BATON ROUGE, La. (AP) — As U.S. Sen. Bill Cassidy tries to persuade fellow GOP senators to support his legislation undoing President Barack Obama's health care law, he lacks the backing of state leaders at home in Louisiana.
Democratic Gov. John Bel Edwards announced Tuesday he opposes the proposal, which he said would eliminate health insurance coverage for more than 430,000 people in Louisiana's Medicaid expansion program.
"We're saving lives, money and investing in our people to ensure they are able to receive quality health care," the governor said in a statement. "Importantly, Louisiana's uninsured rate has dropped to nearly 10 percent. Undoing this progress would negatively impact our citizens and our economy."
Edwards' health secretary Rebekah Gee went further, saying Cassidy's proposal also would force damaging cuts to health services for children, people with disabilities and pregnant women.
"The harm to Louisiana from this legislation far outweighs any benefit; therefore, I must register our deep concerns and hope we can find a better path towards fixing the broken parts of our health care system," Gee wrote in a letter to Cassidy that she posted on Twitter late Monday, a day before Edwards announced his opposition.
Even Cassidy's Republican colleague from Louisiana, U.S. Sen. John Kennedy, hasn't announced if he'll support the bill, with a spokeswoman saying Tuesday that Kennedy is still reviewing the measure.
Cassidy and his chief co-sponsor, South Carolina Sen. Lindsey Graham, are trying to rally 50 Republican votes to pass the bill, which faces solid Democratic opposition. The legislation is backed by the White House and Senate leaders, but their window is closing. After September ends, more votes will be needed to gain passage.
The legislation would replace much of Obama's law with block grants to states and would cut and rework Medicaid. It would let states set their own health coverage requirements, allow insurers to boost premiums on people with serious medical conditions and end Obama's mandates that most Americans buy insurance and that companies offer coverage to workers.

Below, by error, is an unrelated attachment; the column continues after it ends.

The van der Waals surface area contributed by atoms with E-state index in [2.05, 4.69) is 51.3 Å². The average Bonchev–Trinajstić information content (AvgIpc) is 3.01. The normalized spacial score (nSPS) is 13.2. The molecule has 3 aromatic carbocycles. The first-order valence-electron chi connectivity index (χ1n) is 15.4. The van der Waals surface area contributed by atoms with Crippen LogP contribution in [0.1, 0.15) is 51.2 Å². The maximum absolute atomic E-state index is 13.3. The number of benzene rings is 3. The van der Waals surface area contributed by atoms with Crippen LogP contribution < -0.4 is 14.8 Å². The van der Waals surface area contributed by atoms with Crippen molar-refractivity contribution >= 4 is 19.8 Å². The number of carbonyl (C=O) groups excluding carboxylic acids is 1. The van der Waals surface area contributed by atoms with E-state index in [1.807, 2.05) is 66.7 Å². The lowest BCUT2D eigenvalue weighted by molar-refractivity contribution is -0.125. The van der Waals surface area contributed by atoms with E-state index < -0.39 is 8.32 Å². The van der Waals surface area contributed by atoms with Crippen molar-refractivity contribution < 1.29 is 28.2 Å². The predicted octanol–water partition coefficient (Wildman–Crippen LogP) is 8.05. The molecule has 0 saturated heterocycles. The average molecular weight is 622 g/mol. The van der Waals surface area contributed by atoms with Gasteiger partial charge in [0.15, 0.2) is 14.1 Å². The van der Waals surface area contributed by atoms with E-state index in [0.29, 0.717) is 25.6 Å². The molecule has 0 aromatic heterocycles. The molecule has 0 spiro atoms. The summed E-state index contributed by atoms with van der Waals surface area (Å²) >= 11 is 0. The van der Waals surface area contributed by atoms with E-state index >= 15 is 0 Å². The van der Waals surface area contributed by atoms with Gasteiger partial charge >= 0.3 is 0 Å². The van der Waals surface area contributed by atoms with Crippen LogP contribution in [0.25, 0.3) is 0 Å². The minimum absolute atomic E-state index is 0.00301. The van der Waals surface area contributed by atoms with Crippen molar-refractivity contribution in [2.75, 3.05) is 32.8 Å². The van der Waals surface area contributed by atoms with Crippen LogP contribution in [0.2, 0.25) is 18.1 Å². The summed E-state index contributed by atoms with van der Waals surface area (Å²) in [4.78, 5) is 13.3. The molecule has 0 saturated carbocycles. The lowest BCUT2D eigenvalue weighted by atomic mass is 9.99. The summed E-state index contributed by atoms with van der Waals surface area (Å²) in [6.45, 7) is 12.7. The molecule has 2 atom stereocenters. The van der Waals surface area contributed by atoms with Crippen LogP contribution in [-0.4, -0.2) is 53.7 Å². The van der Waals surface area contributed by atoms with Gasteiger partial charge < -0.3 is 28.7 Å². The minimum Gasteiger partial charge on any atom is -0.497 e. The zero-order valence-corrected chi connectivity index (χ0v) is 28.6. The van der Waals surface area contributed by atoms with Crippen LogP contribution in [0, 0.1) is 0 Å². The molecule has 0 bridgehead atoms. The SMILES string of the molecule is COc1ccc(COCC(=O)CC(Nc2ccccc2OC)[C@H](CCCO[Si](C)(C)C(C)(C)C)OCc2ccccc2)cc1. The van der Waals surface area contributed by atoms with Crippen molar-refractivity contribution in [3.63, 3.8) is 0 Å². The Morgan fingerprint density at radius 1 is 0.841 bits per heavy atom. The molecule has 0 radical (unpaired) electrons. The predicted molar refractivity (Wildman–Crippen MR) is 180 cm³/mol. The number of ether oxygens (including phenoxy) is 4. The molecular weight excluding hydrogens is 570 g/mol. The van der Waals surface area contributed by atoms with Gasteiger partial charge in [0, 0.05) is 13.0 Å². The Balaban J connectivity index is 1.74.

Cassidy and bill supporters said the proposal gives states more flexibility to design their own programs and removes an inequity in which states that expanded Medicaid get more federal health care money than states that didn't.
"Our proposal spends less money than Obamacare. We eliminate the penalties paid by individuals and business which do not conform to Obamacare mandates," Cassidy said in a statement.
Responding to Gee's Twitter post, Cassidy said the health secretary was echoing "a left-wing think tank which is working to preserve Obamacare."
"If Dr. Gee had called and asked how this bill would impact Louisiana, she could have been walked through as to why her concerns are unfounded," he said.
Cassidy's office didn't immediately comment on Edwards' announcement of opposition.
The governor thanked Cassidy for sitting down privately to discuss the legislation and said Cassidy incorporated some ideas the Edwards administration offered. But Edwards said he believed Cassidy's legislation was the wrong approach.
Edwards is among 10 governors from both parties who sent a letter to congressional leaders , asking them to jettison the GOP bill and instead work on bipartisan legislation.
"Congress should take the time to get this process and policy right because it is the American people's lives, well-being and tax dollars that hang in the balance," Edwards said.